- A chimp who recognized primatologist Bob Ingersoll after a 30-year absence.
“When he saw her and called her name, she ran towards him and signed, ‘Bob Bob Bob Hug Hug Bob,’” Huffman said.
“I cared for a two-year-old gorilla who appeared so traumatized and depressed from seeing his mother killed, that he did not want to live,” she added. “He had no physical ailments that could be discerned. He did not want to eat or play, and died after a couple of weeks in our care.”
Such profound grief is not uncommon among young orphaned gorillas, she said. “They can even lose the will to live; they simply shut down and die. Chimps are heartier but in surviving, often suffer more.”
Patricia Wright, Distinguished Service Professor of Anthropology in the College of Arts and Sciences at Stony Brook, has observed many of the same behaviors during her extensive interactions with wild lemurs at Stony Brook’s Centre ValBio in Madagascar.
She remembers when her daughter joined her in Africa for a high school project on wildlife. A pair of lemur siblings played regularly in the forest canopy until one day the male followed his instincts and left to join another group. The female appeared bereft and gave repeated “lost calls” — animal vocalizations used to attract the attention of other group members. Eventually she shimmied down a tree and came face to face with Wright’s daughter, inviting her to be a surrogate playmate.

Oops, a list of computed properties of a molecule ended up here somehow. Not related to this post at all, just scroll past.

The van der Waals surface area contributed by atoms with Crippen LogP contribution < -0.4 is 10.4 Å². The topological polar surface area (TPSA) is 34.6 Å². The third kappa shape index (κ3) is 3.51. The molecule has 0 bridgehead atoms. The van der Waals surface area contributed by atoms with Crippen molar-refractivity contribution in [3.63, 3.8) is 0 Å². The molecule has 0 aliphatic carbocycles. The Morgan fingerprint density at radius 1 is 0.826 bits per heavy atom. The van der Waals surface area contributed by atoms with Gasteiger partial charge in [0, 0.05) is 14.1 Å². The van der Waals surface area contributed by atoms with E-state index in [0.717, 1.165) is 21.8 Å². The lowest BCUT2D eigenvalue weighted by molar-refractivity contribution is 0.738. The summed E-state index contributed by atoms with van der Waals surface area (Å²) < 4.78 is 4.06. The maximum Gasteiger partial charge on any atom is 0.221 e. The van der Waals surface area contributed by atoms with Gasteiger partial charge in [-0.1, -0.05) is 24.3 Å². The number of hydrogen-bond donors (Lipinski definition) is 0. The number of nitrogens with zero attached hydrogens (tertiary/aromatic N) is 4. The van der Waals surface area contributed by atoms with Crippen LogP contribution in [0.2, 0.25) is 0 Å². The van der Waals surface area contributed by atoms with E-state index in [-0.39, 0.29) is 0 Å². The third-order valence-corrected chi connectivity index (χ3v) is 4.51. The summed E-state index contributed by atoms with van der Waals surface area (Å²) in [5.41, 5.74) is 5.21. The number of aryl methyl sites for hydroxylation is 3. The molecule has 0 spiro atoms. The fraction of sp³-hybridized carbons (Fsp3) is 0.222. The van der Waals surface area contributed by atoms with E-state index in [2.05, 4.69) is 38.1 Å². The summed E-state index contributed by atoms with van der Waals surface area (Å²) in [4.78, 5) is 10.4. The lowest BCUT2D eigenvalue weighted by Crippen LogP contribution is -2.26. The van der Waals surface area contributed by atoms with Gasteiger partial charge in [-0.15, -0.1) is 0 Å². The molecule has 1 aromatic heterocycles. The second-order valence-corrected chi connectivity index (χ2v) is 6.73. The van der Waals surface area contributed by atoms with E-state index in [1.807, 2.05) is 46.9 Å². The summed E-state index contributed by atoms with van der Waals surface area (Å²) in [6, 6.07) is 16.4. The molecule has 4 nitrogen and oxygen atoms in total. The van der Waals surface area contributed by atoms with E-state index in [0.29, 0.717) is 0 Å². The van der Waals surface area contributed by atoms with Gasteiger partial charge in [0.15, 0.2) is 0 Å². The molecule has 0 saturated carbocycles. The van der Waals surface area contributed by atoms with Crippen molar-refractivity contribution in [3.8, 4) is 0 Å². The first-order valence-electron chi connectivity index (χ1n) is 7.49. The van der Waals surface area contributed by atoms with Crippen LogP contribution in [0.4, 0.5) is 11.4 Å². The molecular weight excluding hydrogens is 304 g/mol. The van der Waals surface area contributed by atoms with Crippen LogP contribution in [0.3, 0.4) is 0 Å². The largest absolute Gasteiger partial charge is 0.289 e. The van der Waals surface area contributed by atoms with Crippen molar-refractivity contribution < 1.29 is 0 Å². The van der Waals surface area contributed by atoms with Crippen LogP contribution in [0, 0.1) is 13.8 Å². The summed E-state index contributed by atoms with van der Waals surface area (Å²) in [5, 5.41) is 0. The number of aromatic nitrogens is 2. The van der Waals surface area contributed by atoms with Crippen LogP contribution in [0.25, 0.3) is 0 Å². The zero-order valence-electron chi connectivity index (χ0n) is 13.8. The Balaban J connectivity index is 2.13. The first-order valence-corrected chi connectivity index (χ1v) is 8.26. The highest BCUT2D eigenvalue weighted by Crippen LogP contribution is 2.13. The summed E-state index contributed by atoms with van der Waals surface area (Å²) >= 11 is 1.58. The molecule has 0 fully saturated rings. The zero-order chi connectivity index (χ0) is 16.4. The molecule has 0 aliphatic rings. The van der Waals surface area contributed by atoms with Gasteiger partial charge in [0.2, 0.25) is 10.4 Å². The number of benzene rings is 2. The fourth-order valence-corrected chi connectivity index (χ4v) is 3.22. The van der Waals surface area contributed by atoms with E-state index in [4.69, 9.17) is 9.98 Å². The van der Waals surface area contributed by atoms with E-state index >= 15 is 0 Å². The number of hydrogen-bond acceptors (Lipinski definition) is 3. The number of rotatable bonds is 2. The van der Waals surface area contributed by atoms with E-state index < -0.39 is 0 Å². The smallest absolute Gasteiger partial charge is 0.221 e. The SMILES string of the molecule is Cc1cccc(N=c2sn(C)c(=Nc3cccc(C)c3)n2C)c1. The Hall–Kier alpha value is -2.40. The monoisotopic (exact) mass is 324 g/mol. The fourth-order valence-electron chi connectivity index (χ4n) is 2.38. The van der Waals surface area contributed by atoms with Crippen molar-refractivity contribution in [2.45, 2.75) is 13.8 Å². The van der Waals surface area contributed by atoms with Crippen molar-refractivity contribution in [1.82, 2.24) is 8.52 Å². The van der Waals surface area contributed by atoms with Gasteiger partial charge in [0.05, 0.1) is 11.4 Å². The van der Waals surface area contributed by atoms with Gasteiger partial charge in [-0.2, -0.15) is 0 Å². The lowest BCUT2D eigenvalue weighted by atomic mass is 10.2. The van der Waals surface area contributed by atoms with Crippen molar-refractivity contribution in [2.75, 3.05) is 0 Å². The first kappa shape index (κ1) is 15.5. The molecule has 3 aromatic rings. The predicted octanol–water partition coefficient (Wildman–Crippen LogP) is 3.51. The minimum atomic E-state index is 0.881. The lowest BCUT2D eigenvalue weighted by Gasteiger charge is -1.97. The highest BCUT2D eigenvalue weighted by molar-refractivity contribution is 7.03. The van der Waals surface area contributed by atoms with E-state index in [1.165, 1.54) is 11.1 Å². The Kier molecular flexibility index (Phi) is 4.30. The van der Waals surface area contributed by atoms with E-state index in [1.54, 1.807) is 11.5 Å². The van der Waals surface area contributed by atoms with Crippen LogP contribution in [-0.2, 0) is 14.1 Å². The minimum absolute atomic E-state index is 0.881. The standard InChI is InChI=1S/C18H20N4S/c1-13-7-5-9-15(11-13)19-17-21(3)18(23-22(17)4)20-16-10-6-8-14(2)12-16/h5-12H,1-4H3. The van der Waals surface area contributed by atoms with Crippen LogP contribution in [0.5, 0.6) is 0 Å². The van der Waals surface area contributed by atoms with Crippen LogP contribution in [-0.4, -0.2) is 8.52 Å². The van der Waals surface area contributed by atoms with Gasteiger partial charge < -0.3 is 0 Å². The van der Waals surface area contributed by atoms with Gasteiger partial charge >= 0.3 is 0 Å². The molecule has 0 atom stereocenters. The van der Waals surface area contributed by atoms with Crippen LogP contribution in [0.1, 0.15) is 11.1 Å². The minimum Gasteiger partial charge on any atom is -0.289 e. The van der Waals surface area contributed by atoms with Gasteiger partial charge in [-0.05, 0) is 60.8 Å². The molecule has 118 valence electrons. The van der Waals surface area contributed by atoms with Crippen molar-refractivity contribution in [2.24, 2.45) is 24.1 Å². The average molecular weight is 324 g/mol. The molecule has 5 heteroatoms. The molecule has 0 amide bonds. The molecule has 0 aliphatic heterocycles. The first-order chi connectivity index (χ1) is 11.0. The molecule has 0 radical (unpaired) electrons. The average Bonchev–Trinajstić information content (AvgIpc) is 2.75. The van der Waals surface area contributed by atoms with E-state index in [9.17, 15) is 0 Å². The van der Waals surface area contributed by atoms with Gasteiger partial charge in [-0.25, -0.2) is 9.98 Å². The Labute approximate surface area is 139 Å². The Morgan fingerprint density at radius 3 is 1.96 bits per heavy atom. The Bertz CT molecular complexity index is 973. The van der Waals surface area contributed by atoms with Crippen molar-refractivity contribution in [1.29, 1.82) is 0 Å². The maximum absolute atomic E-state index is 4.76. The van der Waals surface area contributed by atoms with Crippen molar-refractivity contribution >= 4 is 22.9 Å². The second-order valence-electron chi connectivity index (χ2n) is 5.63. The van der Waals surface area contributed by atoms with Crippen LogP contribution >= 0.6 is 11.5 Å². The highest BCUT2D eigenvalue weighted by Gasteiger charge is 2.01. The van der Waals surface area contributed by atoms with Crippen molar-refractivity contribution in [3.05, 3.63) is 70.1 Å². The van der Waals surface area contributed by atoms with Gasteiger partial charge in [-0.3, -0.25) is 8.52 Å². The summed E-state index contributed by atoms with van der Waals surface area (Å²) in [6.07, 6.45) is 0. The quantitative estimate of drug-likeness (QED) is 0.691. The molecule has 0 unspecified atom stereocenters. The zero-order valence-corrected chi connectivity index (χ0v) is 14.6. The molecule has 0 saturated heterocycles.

A second anecdote sheds light on how lemurs mourn their dead. Wright explained that the fossa, a carnivorous cousin of the mongoose that more resembles a small mountain lion, preys upon lemurs, climbing trees, chasing them down, using cooperative hunting or attacking by stealth during the night.
“In 1991 an old red male who was the best father and doting husband to two mates was killed by a fossa and the entire family ‘stood vigil’ over his body and moaned,” Wright said. “They would go off and eat and return to moan, emitting lost calls for two weeks.”
Yet even as human beings learn more about the intelligence and emotional depth of other animals, human behavior is hastening their extinction. Paradoxically, a 2018 study showed that the 10 animals most widely regarded as charismatic — including lions, tigers, elephants, giraffes — are among the species most endangered.
Must we hurt the ones we most love?
Safina says that humans are making some strides but progress is torturously slow.
“Animal abuse is illegal in some places. There is some improvement. But the urgency? That is hard when the more urgent thing always seems to be how to find more food, water and cellphones for another billion people.”
By contrast, Safina writes, “animals take only what they need. They are compatible with the life around them. On their watch, the world lasted.”
— Glenn Jochum